The Foundation of Happiness-Part II

In last weeks blog, I shared how Woody Allen’s worldview has lead to his sense of meaninglessness and despair. He acknowledges that in a godless universe, life is purposeless and upon death there is everlasting nothingness. Pretty bleak.

I would however, ask you to think about the issue of purpose. Purpose implies design. Look at your smartphone. Someone designed it and manufactured it. It has a purpose.

This is also true of human life, if we are to understand our true purpose. We must look to the designer, God, to determine what He intended when He designed us. What was His reason for putting us here? The Bible reveals quite clearly that God put us here to live in a relationship with Him. The Apostle Paul tells us that the most valuable thing in life is to know Jesus (Philippians 3:8). He also tells us that in this relationship we are made complete (Colossians 2:10). Most significantly, it is in this relationship that we find purpose and meaning in life, because we live in harmony with our design.

C.S. Lewis put it this way:

“The primary purpose of our lives—the reason for our existence on this planet—is to establish a relationship with the Person who placed us here. Unit that relationship is established, all of our attempts to attain happiness—our quest for recognition, for money, for power, for the perfect marriage or the ideal friendship, for all that we spend our lives seeking—will always fall short, will never quite satisfy the longing, fill the void, quell the restlessness, or make us happy. Lewis explains that “God designed the human machine to run on Himself. He Himself is the fuel our spirits were designed to burn, or the food our spirits were designed to feed on. . . God cannot give us happiness and peace apart from Himself, because it is not there. There is no such thing.”

Several years ago, Life Publications came out with a book on how individuals coped with their quests for finding meaning in life. The writers and researchers interviewed a cross-section of people from architects and philosophers to plumbers and those dealing with substance addictions.

Here are the words of a taxi driver in New York City as he tries to explain his godless view of the meaning of life:

We’re here to die, just live and die. I live driving a cab. I do some fishing, take my girl out, pay taxes, do a little reading, then get ready to drop dead. Life is a big fake…You’re rich or you’re poor. You’re here, you’re gone. You’re like the wind. After you’re gone, other people will come. It’s too late to make it better. Everyone’s fed up, can’t believe in nothing no more. People have no pride. People have no fear…People only care about one thing and that’s money.  We’re gonna destroy ourselves, nothing we can do about it. The only cure for the world’s illness is nuclear war – wipe everything out and start over. We’ve become like a cornered animal, fighting for survival. Life is nothing.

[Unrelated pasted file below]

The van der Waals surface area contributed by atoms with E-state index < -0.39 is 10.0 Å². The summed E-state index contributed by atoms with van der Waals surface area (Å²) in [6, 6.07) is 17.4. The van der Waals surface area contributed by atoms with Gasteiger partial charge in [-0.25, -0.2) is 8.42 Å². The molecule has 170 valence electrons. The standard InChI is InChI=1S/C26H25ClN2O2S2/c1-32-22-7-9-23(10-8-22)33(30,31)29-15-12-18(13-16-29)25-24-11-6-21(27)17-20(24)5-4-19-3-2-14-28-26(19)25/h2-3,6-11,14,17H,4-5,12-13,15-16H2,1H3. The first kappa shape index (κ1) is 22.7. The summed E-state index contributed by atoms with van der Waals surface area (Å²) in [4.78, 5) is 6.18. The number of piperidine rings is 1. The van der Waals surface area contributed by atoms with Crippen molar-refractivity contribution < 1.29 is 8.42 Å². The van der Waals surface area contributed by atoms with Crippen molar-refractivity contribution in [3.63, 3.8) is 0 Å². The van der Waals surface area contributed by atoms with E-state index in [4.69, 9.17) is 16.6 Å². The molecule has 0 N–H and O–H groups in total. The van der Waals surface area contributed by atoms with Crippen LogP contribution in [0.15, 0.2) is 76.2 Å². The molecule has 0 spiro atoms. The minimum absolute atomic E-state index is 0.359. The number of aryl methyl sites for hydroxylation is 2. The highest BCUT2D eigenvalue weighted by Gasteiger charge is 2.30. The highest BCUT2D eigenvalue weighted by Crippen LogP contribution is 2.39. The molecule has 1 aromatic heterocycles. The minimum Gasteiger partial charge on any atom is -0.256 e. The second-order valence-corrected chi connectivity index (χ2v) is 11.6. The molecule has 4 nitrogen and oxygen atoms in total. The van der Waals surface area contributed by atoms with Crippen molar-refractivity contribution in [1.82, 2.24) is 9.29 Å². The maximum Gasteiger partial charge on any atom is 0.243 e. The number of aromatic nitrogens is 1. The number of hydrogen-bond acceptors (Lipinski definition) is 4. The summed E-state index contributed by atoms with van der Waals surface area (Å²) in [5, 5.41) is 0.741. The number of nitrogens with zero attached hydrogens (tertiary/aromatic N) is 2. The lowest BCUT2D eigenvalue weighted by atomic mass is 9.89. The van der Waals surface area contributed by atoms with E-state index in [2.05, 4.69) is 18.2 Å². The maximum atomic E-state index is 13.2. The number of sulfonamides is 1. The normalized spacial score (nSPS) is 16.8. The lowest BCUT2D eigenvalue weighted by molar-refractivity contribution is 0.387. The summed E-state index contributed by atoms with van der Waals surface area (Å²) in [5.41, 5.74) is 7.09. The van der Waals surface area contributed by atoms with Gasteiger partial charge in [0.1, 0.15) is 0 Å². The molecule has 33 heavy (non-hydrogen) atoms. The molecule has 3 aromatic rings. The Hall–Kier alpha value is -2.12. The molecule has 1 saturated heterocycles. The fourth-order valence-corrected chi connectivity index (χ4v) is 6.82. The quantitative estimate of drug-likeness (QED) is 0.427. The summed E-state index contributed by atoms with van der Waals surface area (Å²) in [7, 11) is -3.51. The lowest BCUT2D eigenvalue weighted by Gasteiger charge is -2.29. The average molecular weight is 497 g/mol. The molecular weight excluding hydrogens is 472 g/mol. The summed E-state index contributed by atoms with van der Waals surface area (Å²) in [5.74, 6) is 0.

Let me now contrast this taxi driver with one of his competitors, or perhaps they even drove for the same company. I met him while I was in New York City a number of years ago.

I needed to get to my meeting when I hailed a cab and hurriedly gave the address to the driver. The cab driver was probably in his sixties, and he appeared to be short of stature. He wore thick eyeglasses, and he spoke with a decidedly foreign accent. I could tell that he was kind and friendly, although he initially said little to me.

I settled into the back seat when I noticed a yellow bumper sticker staring me in the face. It was attached to the back side of the front seat’s head-rest. The sticker read simply, “Jews for Jesus.” I knew this to be a national organization of Jewish people who had converted to Christianity. However, I acted somewhat naïve and asked him to tell me about the meaning of the words on his not-so-subtle bumper sticker. Well, that was like flipping a switch from ‘off’ to ‘on’ as he joyfully told me his story.  He was a practicing Jew until he realized that the prophecies in the Old Testament…those that pointed to the Jewish messiah, were clearly pointing to the man whom Christians call Jesus.

As we drove down Fifth Avenue, it finally dawned on me that he was trying to evangelize me. I finally shared that I was a Christian, and that we were on the same team.

We finally arrived at my destination and, as I was getting out my wallet to pay the fare, he said something to me that I hope I never forget:

God has blessed me. He has called me to drive a cab in New York City. Every day I get to serve people and drive them around the city, and every day I have the opportunity to share the good news of the gospel. I am a blessed man.

Here you have two men in similar roles: both provide the same, essential, and valued service in a vibrant city that is arguably the economic capital of the world’s most prosperous nation. Yet despite the similarities, they are quite different in how they go about their jobs. They have radically different worldviews and divergent perspectives on life. One view leads to bleakness, the other to hope and promise.

Richard E Simmons III is the founder and Executive Director of The Center for Executive Leadership and a best-selling author.


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